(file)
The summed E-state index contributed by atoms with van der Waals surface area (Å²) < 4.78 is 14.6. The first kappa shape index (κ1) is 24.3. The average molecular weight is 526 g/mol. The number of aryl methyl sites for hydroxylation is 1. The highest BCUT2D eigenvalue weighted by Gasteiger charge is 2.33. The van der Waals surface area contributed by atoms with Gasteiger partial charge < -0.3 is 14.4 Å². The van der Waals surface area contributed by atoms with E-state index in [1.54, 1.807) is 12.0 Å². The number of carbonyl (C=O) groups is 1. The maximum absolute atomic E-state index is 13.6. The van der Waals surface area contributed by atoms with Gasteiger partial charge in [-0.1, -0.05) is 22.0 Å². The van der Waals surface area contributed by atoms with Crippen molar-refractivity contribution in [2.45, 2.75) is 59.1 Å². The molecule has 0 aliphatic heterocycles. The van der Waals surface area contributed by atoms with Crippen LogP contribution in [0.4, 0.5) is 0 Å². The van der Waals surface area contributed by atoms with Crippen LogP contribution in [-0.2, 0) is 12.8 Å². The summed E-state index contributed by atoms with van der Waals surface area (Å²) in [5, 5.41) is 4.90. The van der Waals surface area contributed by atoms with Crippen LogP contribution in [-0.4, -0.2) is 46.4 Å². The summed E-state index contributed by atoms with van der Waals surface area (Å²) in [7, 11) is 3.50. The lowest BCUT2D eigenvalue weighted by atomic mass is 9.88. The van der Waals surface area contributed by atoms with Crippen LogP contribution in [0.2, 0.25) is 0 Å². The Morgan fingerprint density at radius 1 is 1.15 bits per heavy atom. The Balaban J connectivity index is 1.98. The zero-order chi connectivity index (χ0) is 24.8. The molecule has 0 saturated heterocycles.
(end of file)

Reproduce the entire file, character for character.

The summed E-state index contributed by atoms with van der Waals surface area (Å²) < 4.78 is 14.6. The first kappa shape index (κ1) is 24.3. The average molecular weight is 526 g/mol. The number of aryl methyl sites for hydroxylation is 1. The highest BCUT2D eigenvalue weighted by Gasteiger charge is 2.33. The van der Waals surface area contributed by atoms with Gasteiger partial charge < -0.3 is 14.4 Å². The van der Waals surface area contributed by atoms with E-state index in [1.54, 1.807) is 12.0 Å². The number of carbonyl (C=O) groups is 1. The maximum absolute atomic E-state index is 13.6. The van der Waals surface area contributed by atoms with Gasteiger partial charge in [-0.1, -0.05) is 22.0 Å². The van der Waals surface area contributed by atoms with Crippen molar-refractivity contribution in [2.45, 2.75) is 59.1 Å². The molecule has 0 aliphatic heterocycles. The van der Waals surface area contributed by atoms with Crippen LogP contribution in [0.4, 0.5) is 0 Å². The van der Waals surface area contributed by atoms with Crippen LogP contribution in [-0.2, 0) is 12.8 Å². The summed E-state index contributed by atoms with van der Waals surface area (Å²) in [5, 5.41) is 4.90. The van der Waals surface area contributed by atoms with Crippen LogP contribution in [-0.4, -0.2) is 46.4 Å². The summed E-state index contributed by atoms with van der Waals surface area (Å²) in [7, 11) is 3.50. The lowest BCUT2D eigenvalue weighted by atomic mass is 9.88. The van der Waals surface area contributed by atoms with Crippen LogP contribution in [0.2, 0.25) is 0 Å². The Morgan fingerprint density at radius 1 is 1.15 bits per heavy atom. The Balaban J connectivity index is 1.98. The zero-order chi connectivity index (χ0) is 24.8. The molecule has 0 saturated heterocycles.